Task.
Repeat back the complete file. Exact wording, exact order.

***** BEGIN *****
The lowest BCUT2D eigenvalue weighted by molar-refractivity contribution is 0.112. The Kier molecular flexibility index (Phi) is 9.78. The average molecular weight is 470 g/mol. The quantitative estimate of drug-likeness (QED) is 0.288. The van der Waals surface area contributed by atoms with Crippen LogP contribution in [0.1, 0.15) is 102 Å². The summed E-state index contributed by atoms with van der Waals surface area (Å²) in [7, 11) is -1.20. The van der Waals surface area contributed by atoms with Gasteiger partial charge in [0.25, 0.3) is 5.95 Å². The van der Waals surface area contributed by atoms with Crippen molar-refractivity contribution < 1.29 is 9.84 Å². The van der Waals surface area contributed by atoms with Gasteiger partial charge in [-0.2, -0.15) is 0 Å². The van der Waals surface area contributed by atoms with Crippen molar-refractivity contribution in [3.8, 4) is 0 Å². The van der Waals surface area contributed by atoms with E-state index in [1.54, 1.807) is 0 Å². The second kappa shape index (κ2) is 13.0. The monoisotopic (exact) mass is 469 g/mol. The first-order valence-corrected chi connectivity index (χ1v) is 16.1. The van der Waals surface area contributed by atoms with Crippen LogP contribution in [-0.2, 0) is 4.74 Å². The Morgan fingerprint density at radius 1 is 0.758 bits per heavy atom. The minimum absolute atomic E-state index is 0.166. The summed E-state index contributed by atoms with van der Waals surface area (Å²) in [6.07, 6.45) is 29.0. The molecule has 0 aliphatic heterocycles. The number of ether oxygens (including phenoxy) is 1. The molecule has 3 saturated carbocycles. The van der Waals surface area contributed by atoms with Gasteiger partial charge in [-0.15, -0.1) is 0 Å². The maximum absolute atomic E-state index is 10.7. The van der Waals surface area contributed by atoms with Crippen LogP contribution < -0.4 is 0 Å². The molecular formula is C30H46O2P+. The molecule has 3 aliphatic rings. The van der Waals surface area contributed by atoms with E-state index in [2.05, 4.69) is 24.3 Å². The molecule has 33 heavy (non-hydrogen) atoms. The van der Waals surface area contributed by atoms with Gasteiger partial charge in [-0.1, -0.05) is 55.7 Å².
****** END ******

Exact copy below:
The lowest BCUT2D eigenvalue weighted by molar-refractivity contribution is 0.112. The Kier molecular flexibility index (Phi) is 9.78. The average molecular weight is 470 g/mol. The quantitative estimate of drug-likeness (QED) is 0.288. The van der Waals surface area contributed by atoms with Crippen LogP contribution in [0.1, 0.15) is 102 Å². The summed E-state index contributed by atoms with van der Waals surface area (Å²) in [7, 11) is -1.20. The van der Waals surface area contributed by atoms with Gasteiger partial charge in [0.25, 0.3) is 5.95 Å². The van der Waals surface area contributed by atoms with Crippen molar-refractivity contribution < 1.29 is 9.84 Å². The van der Waals surface area contributed by atoms with Gasteiger partial charge in [-0.2, -0.15) is 0 Å². The van der Waals surface area contributed by atoms with Crippen molar-refractivity contribution in [3.8, 4) is 0 Å². The van der Waals surface area contributed by atoms with E-state index in [1.54, 1.807) is 0 Å². The second kappa shape index (κ2) is 13.0. The monoisotopic (exact) mass is 469 g/mol. The first-order valence-corrected chi connectivity index (χ1v) is 16.1. The van der Waals surface area contributed by atoms with Crippen LogP contribution in [-0.2, 0) is 4.74 Å². The Morgan fingerprint density at radius 1 is 0.758 bits per heavy atom. The minimum absolute atomic E-state index is 0.166. The summed E-state index contributed by atoms with van der Waals surface area (Å²) in [6.07, 6.45) is 29.0. The molecule has 0 aliphatic heterocycles. The number of ether oxygens (including phenoxy) is 1. The molecule has 3 saturated carbocycles. The van der Waals surface area contributed by atoms with Gasteiger partial charge in [-0.15, -0.1) is 0 Å². The maximum absolute atomic E-state index is 10.7. The van der Waals surface area contributed by atoms with Crippen LogP contribution < -0.4 is 0 Å². The molecular formula is C30H46O2P+. The molecule has 3 aliphatic rings. The van der Waals surface area contributed by atoms with E-state index in [2.05, 4.69) is 24.3 Å². The molecule has 33 heavy (non-hydrogen) atoms. The van der Waals surface area contributed by atoms with Gasteiger partial charge in [-0.1, -0.05) is 55.7 Å².